Prayer for the day
Our God will come and will not keep silence; before him there is a consuming flame, and round about him a raging storm.
Scripture for the day
The Psalmists are great at asking tough questions. They rarely give pat answers, and often leave us thinking hard about our own life and commitment.
David asks such a question in the fourth Psalm. He queries the people around him: “How long will you love delusions and seek false gods?” A difficult question that probes deeply. It’s a question designed to make its hearers uncomfortable. Not simply for the sake of being uncomfortable, however. The question is asked so that those who are worshipping false gods and are chasing delusions will turn from their current ways and come to worship the one David calls the true God: YHWH.
It’s not a politically correct question by any means. Especially in the 21st century, calling someone’s god or journey “false” is one of the most insulting things we can utter.
We can see Paul encountering a similar problem with the same question when he is brought to the Areopagus. The city of Athens was filled with religious scholars and philosophers, people seeking the truth in their scholarship, their worship, their thought, and their lives. Their search had made them pluralistic and accepting, but had also broadened their minds so much that almost nothing was off-limits. When this happens, society struggles to have any fixed points spiritually or morally.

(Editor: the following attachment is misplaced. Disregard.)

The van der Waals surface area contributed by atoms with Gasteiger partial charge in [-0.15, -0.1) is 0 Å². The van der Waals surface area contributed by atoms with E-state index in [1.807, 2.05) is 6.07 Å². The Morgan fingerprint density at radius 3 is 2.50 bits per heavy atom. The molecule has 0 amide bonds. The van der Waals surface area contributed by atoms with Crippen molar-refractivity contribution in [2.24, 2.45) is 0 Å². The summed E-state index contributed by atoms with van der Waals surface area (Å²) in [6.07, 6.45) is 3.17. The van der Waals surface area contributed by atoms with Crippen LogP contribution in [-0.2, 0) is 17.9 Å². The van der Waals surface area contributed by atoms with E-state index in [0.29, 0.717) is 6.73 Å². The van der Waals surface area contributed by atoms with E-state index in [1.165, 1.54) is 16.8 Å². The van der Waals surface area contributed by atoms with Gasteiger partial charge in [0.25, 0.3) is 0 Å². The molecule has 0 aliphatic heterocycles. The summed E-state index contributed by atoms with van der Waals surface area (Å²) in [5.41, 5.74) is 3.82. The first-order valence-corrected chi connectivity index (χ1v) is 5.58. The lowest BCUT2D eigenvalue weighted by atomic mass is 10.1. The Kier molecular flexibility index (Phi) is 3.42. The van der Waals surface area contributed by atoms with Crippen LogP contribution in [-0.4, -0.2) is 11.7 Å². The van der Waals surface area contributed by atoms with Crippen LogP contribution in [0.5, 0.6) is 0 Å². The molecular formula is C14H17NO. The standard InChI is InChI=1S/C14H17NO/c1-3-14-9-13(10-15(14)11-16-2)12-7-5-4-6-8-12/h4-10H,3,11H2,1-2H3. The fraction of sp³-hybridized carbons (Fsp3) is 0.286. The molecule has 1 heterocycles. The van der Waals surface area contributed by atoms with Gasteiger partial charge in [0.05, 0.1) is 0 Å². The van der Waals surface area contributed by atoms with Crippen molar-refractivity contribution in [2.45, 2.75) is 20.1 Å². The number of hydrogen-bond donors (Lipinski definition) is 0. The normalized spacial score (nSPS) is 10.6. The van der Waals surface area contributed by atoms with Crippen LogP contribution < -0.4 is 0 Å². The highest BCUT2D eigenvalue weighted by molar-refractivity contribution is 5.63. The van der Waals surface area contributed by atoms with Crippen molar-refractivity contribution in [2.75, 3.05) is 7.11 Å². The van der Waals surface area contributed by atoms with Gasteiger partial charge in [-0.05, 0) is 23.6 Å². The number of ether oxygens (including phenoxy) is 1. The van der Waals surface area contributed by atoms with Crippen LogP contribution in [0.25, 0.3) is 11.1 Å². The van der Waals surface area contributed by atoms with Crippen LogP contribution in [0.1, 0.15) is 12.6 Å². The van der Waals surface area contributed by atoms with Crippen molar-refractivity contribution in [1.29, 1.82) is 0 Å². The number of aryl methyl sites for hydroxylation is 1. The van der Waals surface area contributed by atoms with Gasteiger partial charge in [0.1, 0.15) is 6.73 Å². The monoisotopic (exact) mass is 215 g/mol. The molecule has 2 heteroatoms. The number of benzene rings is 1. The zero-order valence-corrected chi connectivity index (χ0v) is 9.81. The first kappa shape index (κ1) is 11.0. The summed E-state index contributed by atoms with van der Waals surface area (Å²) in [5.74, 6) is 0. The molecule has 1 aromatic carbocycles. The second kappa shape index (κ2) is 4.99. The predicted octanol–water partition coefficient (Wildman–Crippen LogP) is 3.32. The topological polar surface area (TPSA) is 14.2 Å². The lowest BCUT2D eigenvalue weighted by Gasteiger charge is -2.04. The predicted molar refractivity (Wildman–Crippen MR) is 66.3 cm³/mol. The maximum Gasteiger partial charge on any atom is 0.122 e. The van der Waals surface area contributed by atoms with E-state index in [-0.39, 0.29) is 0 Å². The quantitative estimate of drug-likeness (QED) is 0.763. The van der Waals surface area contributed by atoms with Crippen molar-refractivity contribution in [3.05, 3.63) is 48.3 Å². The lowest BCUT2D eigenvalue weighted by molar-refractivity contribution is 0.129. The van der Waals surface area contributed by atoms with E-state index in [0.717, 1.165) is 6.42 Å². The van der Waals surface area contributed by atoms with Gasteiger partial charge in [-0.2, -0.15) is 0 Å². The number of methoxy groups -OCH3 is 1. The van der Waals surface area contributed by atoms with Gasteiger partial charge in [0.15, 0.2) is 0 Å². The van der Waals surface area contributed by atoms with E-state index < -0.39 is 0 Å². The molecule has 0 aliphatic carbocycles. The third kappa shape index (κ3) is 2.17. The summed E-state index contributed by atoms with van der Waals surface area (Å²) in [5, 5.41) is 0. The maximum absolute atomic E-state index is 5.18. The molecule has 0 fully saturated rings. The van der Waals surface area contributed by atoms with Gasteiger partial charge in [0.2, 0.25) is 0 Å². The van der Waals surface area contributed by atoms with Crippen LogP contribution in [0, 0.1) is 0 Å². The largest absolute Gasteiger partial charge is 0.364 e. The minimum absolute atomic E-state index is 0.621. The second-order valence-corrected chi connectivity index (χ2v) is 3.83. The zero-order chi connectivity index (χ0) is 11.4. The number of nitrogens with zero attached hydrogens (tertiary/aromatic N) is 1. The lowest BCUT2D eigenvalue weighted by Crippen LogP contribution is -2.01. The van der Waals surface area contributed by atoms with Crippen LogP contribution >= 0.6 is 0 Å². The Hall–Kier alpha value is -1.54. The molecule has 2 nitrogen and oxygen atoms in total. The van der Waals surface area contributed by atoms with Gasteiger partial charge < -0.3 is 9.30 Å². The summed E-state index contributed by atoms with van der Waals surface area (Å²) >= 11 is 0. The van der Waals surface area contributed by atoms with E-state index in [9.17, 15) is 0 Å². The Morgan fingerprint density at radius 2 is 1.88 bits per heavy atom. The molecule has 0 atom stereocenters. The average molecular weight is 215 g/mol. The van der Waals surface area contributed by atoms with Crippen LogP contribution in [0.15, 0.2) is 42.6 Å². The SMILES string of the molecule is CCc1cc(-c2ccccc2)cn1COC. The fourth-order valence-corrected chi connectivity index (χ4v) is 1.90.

Paul addresses this not by yelling or scolding, but by looking at their search and validating it. They are seeking something good. He then addresses what they’ve been seeking, saying that he’s actually found what they’ve all been looking for, and teaches them the good news of Jesus Christ.
Whatever the reason or situation, the believer is to be living the gospel of Jesus Christ. HOW we live and speak will largely depend on the situations in which we find ourselves. Paul did it one way, David another. In the end, the glory of God was the aim of both men.
May it be ours as well.